ASUS Maximus VIII Gene Reviewccokeman -
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ASUS Maximus VIII Gene Introduction:
Having had the privilege of looking over a pair of ASUS' new Z170-based offerings in its Republic of Gamers product stack, it's clear to see who the target market is for this lineup. Packed full of features, much like the Maximus VIII Hero, the Maximus VIII Gene is the smaller cousin made for the market segment that wants a full-sized feature set in a smaller M-ATX form factor motherboard. In the past, ASUS has pulled this off quite well, and I see this version duplicating those efforts. Built to take advantage of Intel's Z170 PCH, you get dual graphics card capability, USB 3.1 A and C connections, ASUS SupremeFX 2015 sound package that pushes on-board audio up yet another notch to get it as close to discrete audio as it can get, ASUS ProClock, and Second Generation T-Topology for unparalleled overclocking are just the tip of the iceberg.
Priced at $228, you get a lot for a modest price point. Let's dig into the Maximus VIII Gene and see how the performance and feature set compare to the ATX form factor Maximus VIII Hero.
ASUS Maximus VIII Gene Closer Look:
The ASUS Maximus VIII Gene is delivered in a package that we all have come to know. The bright, brick red background is used with the Republic of Gamers logo prominently displayed at the top left side of the flip up front panel. The model of this board is run boldly across the middle with the list of supported features running along the bottom. In short, the Maximus VIII Gene is ready for WIndows 10, supports NVIDIA and AMD multi-GPU solutions, is built to use Intel 6th Generation Core series processors, and is able to deliver up to a 4K resolution. The back side lists the detailed specifications and provides additional information on the ASUS SupremeFX 2015 audio solution, Intel LAN controller, USB 3.1 functionality, and that you can take advantage of ASUS' Keybot utility to improve your game.
Normally that is all you get for info until you dig inside the box, but ASUS uses a flip up front panel that goes a bit deeper into what makes the ROG brand such a winning solution. In this case you get a lot of information on the ASUS SupremeFX audio solution on down to the component level. ASUS LanGuard technology is discussed and is a means where ASUS prevents a line voltage surge from taking out your entire rig. Additionally, you get a look at ASUS exclusive features and software including Keybot and the Overwolf Gaming app on top of the hardware level tools in ASUS Gamer's Guardian suite. Lifting the lid usually gives you a look at the board, but as an M-ATX solution there is less real estate for that visual, so you will have to open the box to get a look at this M-ATX form factor wonder.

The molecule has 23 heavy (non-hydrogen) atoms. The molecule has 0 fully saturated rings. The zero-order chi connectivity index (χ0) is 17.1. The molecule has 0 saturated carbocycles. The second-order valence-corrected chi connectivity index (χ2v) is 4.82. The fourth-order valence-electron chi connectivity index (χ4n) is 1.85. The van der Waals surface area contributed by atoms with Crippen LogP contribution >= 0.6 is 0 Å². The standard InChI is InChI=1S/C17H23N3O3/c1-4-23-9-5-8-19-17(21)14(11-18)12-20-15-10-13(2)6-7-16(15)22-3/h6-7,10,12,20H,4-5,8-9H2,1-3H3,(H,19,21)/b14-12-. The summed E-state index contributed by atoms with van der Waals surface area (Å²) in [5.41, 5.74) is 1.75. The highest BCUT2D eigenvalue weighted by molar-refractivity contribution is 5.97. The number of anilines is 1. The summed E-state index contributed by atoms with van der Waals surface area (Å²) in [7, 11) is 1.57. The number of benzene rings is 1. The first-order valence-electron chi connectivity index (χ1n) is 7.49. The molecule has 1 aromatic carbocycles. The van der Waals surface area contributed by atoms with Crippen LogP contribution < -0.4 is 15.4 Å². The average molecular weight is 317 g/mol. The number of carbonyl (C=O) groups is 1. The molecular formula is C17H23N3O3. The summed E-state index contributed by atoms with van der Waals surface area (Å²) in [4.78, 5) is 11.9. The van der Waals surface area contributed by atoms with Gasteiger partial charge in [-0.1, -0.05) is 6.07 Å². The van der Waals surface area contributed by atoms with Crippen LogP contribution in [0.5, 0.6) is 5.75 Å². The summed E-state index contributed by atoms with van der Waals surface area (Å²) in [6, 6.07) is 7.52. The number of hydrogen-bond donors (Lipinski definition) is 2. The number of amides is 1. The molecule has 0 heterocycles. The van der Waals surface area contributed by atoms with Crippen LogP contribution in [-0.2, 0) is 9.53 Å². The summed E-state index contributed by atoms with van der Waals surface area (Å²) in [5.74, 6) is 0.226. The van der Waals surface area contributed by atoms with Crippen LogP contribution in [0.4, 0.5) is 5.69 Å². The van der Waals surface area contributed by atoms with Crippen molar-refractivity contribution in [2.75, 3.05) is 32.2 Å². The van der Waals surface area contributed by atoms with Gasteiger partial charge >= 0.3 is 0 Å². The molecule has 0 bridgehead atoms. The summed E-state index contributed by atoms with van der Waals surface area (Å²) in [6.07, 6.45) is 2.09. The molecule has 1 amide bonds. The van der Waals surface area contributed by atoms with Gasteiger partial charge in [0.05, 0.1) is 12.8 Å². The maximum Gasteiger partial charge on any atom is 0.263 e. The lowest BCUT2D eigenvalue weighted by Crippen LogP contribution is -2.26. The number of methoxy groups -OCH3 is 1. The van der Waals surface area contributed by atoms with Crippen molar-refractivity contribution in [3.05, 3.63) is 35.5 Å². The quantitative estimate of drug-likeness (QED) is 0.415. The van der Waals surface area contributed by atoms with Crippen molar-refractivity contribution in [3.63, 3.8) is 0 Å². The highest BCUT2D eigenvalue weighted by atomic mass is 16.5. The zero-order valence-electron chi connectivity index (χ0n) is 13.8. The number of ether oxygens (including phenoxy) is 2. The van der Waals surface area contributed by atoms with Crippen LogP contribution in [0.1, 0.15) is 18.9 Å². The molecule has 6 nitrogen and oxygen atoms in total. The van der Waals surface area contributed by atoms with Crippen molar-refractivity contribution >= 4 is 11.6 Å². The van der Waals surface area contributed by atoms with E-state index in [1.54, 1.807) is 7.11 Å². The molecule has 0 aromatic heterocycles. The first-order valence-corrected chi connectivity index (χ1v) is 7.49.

Underneath the tray holding the motherboard there is room for the accessory bundle. With this board you get a detailed manual driver and software disc; door tag that lets your guests know that they shall not pass into your domain, much like the Balrog in the Lord of the Rings; a set of decals to label the data lines to your drives; and a set of decals to place on the center hub of your installed case fans. It's a nice little touch that just carries the theme right on through the build. On the hardware side are the ASUS Q-Shield that makes cut fingers a thing of the past, Q-Connector for a one step connection for the front panel wiring, SATA 6Gbps data cables, a 2-way SLI bridge connection, and ASUS' own CPU installation tool. This new tool helps keep the user from damaging the pads in the socket with an errant drop of the processor into the socket. Trying to fix those is a challenge I don't wish on anyone.
The packaging is nice to look at, but the hardware is what gets the work done and makes the whole operation tick. Much like the ASUS Maximus VIII Hero, the Maximus VIII Gene is built around Intel's Z170 PCH for use with Intel Sixth Generation Core series processors such as the i7 6700K and 6600K. Where this board differs from the M8H is that the M8G is an M-ATX form factor motherboard with all the same features as its ATX form factor brethren. Visually it looks just like the M8H, just shorter and missing a few PCIe slots. ASUS builds the PCB with a proprietary fiber weave design and gives the PCB a deep black look that does not brown out under the lights. The layout is clean and is what you expect from an ROG board. The heat sinks over the Extreme Engine Digi+ VRM and PCH are held on with screws. Under the VRM heat sinks are a pair of back plates that not only provide a more secure mount for the heat sink on the top side of the PCB, but help with heat removal on the bottom of the PCB.
I/O connectivity on the Maximus VIII Gene starts with the Clear CMOS and USB BIOS Flashback buttons. USB BIOS Flashback is a tool that allows the user to flash the BIOS with only power applied to the board. The CPU and memory do not need to be installed to use this feature. Next up are Type A and C USB 3.1 ports; two of the six USB 3.0 ports; DisplayPort 1.2 and HDMI 1.4a ports; a combo mouse/keyboard PS2 port; the remaining four USB 3.0 ports; a LAN Guard protected, GameFirst II-managed Intel I219V-based Gigabit LAN port; and finally the gold plated audio outputs for the ASUS SupremeFX 2015 audio solution. Expansion slots include three PCIe slots, two PCIe 3.0/2.0 x16 slots that will run at x16 with a single discrete video card and/or dual x8 with a pair of cards. One PCIe 3.0 x4 is available for additional add-in cards, but will be covered with a two-slot cooling solution when a graphics card is in the lower 16x slot.